Is your startup ready to export?
Exporting can have many benefits for your small business – but only if you’re ready for it. Selling to another market is a big commitment, and if you jump into it without fully considering the implications you could find yourself in hot water. Here are some questions to ask yourself before taking the plunge.
Do you have UK success?
No matter what your product or service entails, success for exporting starts at your doorstep. You don't need to be making mega-bucks, but are you successfully trading in the UK already, with an established customer base? The UK is the market you know best, with familiar regulations, rules and attitudes. If your business isn’t thriving here, what makes you think it would do better in an unfamiliar market with all that that involves?
If you’re struggling in the UK, it can be easy to think that things would be different in another country or market; but without proof that your business is doing well you’ll find it harder to gain the trust of buyers or agents in other countries, and you have less margin for error should the exporting not work out.
Is there demand?
If there’s no demand there’s literally no point in exporting – you need to know that there are customers out there ready to snap up your offering. Look to see what any competitors are doing in the space. Are there only a few in a potentially huge untapped market – or are things already quite squeezed? What sets you apart from these competitors, and do you have a firm idea of how you’ll communicate this?
Don’t just assume people will want your product. Make an informed decision based on as much market research as you can do, including going out to potential customers and asking them about their needs, and getting to grips with the new market – remember, even the smallest (and most unexpected) things could be wildly different. Assume nothing!
Be prepared for potential barriers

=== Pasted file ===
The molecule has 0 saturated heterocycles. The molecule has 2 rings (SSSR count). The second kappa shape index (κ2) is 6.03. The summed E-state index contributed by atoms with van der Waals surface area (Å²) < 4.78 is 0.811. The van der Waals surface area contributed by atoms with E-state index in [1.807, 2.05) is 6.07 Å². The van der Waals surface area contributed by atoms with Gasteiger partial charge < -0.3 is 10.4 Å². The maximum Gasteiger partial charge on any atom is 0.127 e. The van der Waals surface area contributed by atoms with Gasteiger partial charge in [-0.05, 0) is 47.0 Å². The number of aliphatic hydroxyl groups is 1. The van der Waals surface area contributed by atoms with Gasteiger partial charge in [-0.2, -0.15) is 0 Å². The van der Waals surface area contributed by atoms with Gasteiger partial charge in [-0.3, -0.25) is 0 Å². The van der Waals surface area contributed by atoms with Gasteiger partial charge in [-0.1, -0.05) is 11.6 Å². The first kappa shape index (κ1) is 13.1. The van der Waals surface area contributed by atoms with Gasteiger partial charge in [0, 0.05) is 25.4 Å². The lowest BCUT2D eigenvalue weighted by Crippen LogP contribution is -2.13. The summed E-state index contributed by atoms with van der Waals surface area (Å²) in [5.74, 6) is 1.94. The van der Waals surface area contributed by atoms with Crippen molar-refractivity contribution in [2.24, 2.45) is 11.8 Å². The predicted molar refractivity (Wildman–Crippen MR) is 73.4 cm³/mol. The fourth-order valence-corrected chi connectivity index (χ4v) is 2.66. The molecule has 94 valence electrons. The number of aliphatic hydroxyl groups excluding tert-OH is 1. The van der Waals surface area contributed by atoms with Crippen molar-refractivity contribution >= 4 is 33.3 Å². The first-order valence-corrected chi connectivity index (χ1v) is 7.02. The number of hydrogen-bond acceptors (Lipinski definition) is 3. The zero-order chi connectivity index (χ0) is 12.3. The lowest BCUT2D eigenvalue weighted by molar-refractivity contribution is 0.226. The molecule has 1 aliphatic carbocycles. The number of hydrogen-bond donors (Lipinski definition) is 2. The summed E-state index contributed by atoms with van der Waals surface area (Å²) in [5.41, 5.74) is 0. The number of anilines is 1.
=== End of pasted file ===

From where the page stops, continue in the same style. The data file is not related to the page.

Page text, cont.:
Think about potential barriers and areas of difficulty when exporting – different government policies, culture and customs, even behaviour. The better you know the region you’re expanding into, the easier it will be. If possible, find yourself a local with insider knowledge who can advise you on the best ways to approach things. Organisations such as UKTI can help put you in touch with relevant people too.
Can you afford it?
Exporting can help your startup increase profits, but that’s not to say you should disregard the costs that are associated with expanding into different markets, particularly at the beginning. You’ll have to content with different and potentially unstable exchange rates, taxes, insurance, shipping costs, selling costs, additional fees if you go with an export agent… it adds up. You’ll need capital to cover your launch and allow for time for trading to get going, as well as costs for visiting the country you’ll be selling in, as suppliers and buyers are likely to want to meet face-to-face.
You also need to think about the pricing for your product in the new market, and how the costs of exporting (and potentially VAT, if outside the EU) will impact upon this pricing. What’s right for the UK market might seem outrageously expensive to a customer in another country (or, in a more positive scenario, cheap!)
If you’re not sure you can afford this but you’re ready in other ways, look at ways you could cut costs. Do you need a physical office abroad, or would you be okay with a virtual office? Would you be able to temporarily cut costs associated with your home operation in order to give you a bit more capital? If not, maybe it's time to take a step back for now.
Have you got a backup plan?
Nobody likes to think about failure – and exporting can actually help here, by spreading the risk as opposed to putting all your eggs in one basket – but having a contingency plan in place should things not turn out quite the way you expected is vital. This will minimise the impact on your business in your home country if things don’t work out.